How Much Do Americans Move Up and Down the Economic Ladder?

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Document date: November 01, 1996
Released online: November 01, 1996
Number 3 in Series, "Opportunity in America"

The views expressed are those of the author and do not necessarily reflect those of the Urban Institute, its board, its sponsors, or other authors in the series.


The half century since World War II can be divided into two periods. In the first period—from 1947 to 1973—family incomes rose at a healthy clip and the gains were more or less equally shared. Between 1973 and 1994, however, incomes rose more slowly and the gains were heavily tilted toward the top of the distribution (chart 1).

This story is hardly new. The disappointing rate of economic growth and the growing income gap between rich and poor in recent decades is by now well documented.[1] But there is another chapter in this story.

Inequality and Mobility

Most people look at the figures in chart 1 and conclude that America is becoming a bifurcated society. That is too hasty a conclusion. Although the distribution of income among individuals may be unequal in any given year, this does not necessarily mean it is unequal over their lifetimes. For various reasons, many individuals move up in the distribution over time, while many others move down. And the reasons for movement vary. A poor single mother who marries an accountant, for example, may move up substantially in the year of the marriage. A well-to-do farmer whose crop fails may move way down that year. A young computer programmer who works hard may move up steadily year by year as she acquires more job experience.

Economic historian Joseph Schumpeter compared the income distribution to a hotel—full of rooms that are always occupied, but often by different people.[2] In order to have an accurate picture of an individual's experience over a lifetime, therefore, we must know not only the size of the different rooms but also the rate at which individuals switch rooms.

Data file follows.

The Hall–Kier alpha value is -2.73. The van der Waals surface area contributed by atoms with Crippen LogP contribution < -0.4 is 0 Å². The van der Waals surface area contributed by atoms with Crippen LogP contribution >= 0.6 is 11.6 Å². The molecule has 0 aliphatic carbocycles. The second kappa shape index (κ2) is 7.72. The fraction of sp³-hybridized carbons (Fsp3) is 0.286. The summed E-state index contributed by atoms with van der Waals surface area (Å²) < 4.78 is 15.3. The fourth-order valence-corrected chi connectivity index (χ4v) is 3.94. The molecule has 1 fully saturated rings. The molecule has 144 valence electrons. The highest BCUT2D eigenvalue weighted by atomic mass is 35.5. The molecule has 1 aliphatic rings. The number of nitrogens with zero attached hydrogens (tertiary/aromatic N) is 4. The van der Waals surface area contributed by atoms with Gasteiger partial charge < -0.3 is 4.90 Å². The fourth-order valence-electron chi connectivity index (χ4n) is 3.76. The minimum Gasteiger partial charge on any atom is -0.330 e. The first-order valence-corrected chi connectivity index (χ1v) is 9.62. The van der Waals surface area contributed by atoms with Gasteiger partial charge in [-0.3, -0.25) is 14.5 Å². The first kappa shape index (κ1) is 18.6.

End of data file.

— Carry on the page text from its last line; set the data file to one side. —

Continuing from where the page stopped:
This switching goes on all the time and makes it difficult to interpret the standard statistics showing how the top (or bottom) 20 percent of the population has fared over some period of time.

Economists now understand that the amount of mobility is just as important as the distribution of economic rewards in any given year, because it determines the extent to which inequality in the short term translates into inequality over the long term. For example, a very unequal distribution of income in any one year would be of little consequence in a society in which individuals were constantly moving up or down the economic ladder, resulting in each receiving an equal share of the rewards over a lifetime. Conversely, a society in which there was very little mobility would have a very different character than the previous one—even if their annual income distributions looked exactly the same. Thus, a crucial question is: How much economic mobility is there?

Mobility in the United States

We know much less about mobility than we do about inequality. In recent years, however, a number of studies have used survey data to track the incomes of the same individuals over time.[3] The most commonly used technique for analyzing their mobility is to rank their incomes from highest to lowest in a beginning year. Typically, this ranking breaks the sample into five equal-sized groups (quintiles). This is done again for the incomes of these same individuals in a later year. The percentage of individuals who change income quintiles between these two years is then used as an indicator of mobility. Because the focus is on relative position within the distribution, in order for one individual to move up, it is necessary for someone else to move down.[4]

How Much Mobility?

These studies of relative mobility have produced remarkably consistent results, with regard to both the degree of mobility and the extent of changes in mobility over time.[5] Mobility in the United States is substantial according to this evidence. Large proportions of the population move into a new income quintile, with estimates ranging from about 25 to 40 percent in a single year. As one would expect, the mobility rate is even higher over longer periods—about 45 percent over a 5-year period and about 60 percent over both 9-year and 17-year periods.[6]